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Rigel Yellow Laser Pointer, retail $299.00 (www.laserglow.com...)
Manufactured by (Unknown) for Laserglow Technologies (www.laserglow.com)
Last updated 11-17-12

(In reference to the small package I received from Laserglow at 1:29pm PDT on 07-13-07):
{sung like the Foreigner song "Feels Like the First Time"}

This is the Rigel, a yellow DPSS laser in a pen-style body. This is only the second yellow laser I've seen; this was the first, and that one was received in very late-summer 2004.

It generates an amberish-yellow beam, measured spectrographically at 592.95nm (5,929.5┼); just a bit longer in wavelength than the sodium line at 589.2nm (5892.0┼). The color could best be described as a "very strong urine yellow"; though there are probably some more gentle terms that could be used to describe the color - like...er...uh..."sunset yellow".

The output power is stated as "0.6mW to 2.0mW"; this was measured in this particular unit at 1.8312mW.

It uses a mechanism similar to that used by green laser pointers: an infrared laser diode is fired into a crystal of material that lases at two longer wavelengths in the infrared, who's light is then fired into a frequency-doubling crystal, producing the yellow laser beam you see. This is known as DPSS (Diode Pumped Solid State).

It comes in a brass body, and feeds from two AAA cells.


To use your shiny new (or corroded old) Rigel, first peel off the orange plastic piece off the "business-end", and install two AAA cells (see directly below) that you furnish yourself.

At this point, just aim it at something you wish to point out, and rather firmly press & hold down the button on the barrel for as long as you need the laser spot.
Release the button to turn the laser pointer back off. Yes, it really is as easy as that.

It comes in a white cardboard box with a foam insert that the laser fits into; and although in and of itself this is not a storage case, with minor modification to the foam, it will fit many storage cases designed for green DPSS lasers. Otherwise, just store your Rigel in a clean & dry location, and it should not give you any guff.

To change the batteries in your Rigel, unscrew and remove the tailcap, gently place it on the ground, and kick it into the garden so the hungry, hungry praying mantids will think it's something yummy to eat and subsequently strike at it...O WAIT!!! YOU'LL NEED THAT!!! So just set it aside instead.

Tip the two used AAA cells out of the barrel and into your hand, and dispose of, recycle, or recharge them as you see fit.

Insert two new AAA cells into the barrel, flat-end (-) negative first. This is the opposite of how batteries are installed in most flashlights, so please pay attention to polarity here.

Screw the tailcap back on, and be done with it.
Aren't you glad you didn't kick that tailcap into the garden with all those hungry, hungry praying mantids now?

Here is what a praying mantis looks like.
I found this guy on the morning of 09-08-06 clinging to the basket of my scooter.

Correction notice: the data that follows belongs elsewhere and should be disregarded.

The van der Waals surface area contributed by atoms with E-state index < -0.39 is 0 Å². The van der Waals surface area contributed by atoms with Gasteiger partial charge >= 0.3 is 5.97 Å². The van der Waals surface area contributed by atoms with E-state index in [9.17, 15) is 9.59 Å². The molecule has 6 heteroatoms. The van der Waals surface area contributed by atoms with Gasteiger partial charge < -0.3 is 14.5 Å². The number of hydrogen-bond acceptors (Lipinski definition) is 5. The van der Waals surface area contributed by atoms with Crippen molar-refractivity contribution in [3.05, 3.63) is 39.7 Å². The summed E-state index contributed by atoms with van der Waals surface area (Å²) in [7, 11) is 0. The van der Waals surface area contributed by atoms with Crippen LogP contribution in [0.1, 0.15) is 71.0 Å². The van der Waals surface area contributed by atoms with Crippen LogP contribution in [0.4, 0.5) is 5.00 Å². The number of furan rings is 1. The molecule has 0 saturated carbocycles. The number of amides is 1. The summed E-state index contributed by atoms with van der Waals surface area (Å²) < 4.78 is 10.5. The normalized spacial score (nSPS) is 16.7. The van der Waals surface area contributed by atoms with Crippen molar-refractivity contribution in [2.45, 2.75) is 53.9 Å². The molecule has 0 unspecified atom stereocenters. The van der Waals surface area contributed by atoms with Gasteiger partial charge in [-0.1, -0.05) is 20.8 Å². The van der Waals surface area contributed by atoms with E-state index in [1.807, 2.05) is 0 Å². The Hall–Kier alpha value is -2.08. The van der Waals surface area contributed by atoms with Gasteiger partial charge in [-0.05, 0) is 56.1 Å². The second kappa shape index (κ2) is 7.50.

Current usage measures 475mA on my DMM's 4A scale.

There is a sticker on the box with the following text on it:


This is a laser pointer, not a flashlight. So I won't throw it against the wall, stomp on it, try to drown it in the toylet bowl or the cistern, run over it, swing it against the concrete floor of a patio, bash it open to check it for candiosity, fire it from the canno˝ata (I guess I've been watching the TV program "Viva Pi˝ata" too much again - candiosity is usually checked with a scanner-type device on a platform or a handheld wand), send it to the Daystrom Institute for additional analysis, or inflict upon it punishments that flashlights may have inflicted upon them. I almost never beat, hit, throw, stomp on, or otherwise attempt to destroy lasers or other products which lase, because of their inherent delicacy. Therefore, this section of the laser's web page will seem a bit more bare than this section of the web page on a page about a flashlight.

Yellow diode lasers are a lot different than those common red lasers you see all the time.

In a 640nm red laser pointer, there's a red-emitting diode and a lens to collimate (focus) the beam.

In a 593.5nm yellow DPSS laser (pointer or larger size), there's a BIG infrared laser diode that generates laser light at 808nm, this is fired into a crystal containing the rare-earth element "neodymium". This crystal takes the 808nm infrared laser light and lases at 1,064 and 1,342nm (yes, deeper in the infrared!). This laser light comes out of the Nd:YV04 (neodymium yttrium vanadium oxide) crystal and is then shot into a second crystal (containing potassium, titanium, & phosphorus, usually called KTP) that roughly doubles the frequency to 593.5nm - the bright orangish yellow color you see. This light is then collimated (focused) by a lens and emerges out the laser's "business end". Just before the lens, there's a filter that removes any stray NIR (near-infrared) and IR (infrared) radiation from the pump diode and the neodymium crystal. You don't want that stuff in your yellow beam, trust me.

From a laser engineer who emailed me about this laser, comes the following text:

The technology behind the yellow laser is a bit more involved than in the green laser, involving a process called sum frequency generation. It uses the same components that the green laser has, but the coatings are much different.

There are two particular "tricks" in making a sum frequency laser. The first is to get a single laser crystal (the Nd:YAG or Nd:YVO4) to lase simultaneously at two different wavelengths, both 1064 nm and 1342 nm. While we do this with gas lasers (Argon and Krypton) frequently, this is pretty rare with solid state. The relative powers of the two have to be in a reasonable range for the sum frequency process to work. The two waves are introduced in to the KTP crystal, which generates the 593.5nm output.

This is why yellow DPSS lasers are so much more expensive than red diode lasers. Lots of itty bitty parts, and they all need to be very carefully aligned by hand. If the polarisation is "off", one or both crystals need to be turned.
With red diode lasers, you just slap in the diode and slap a lens in front of it.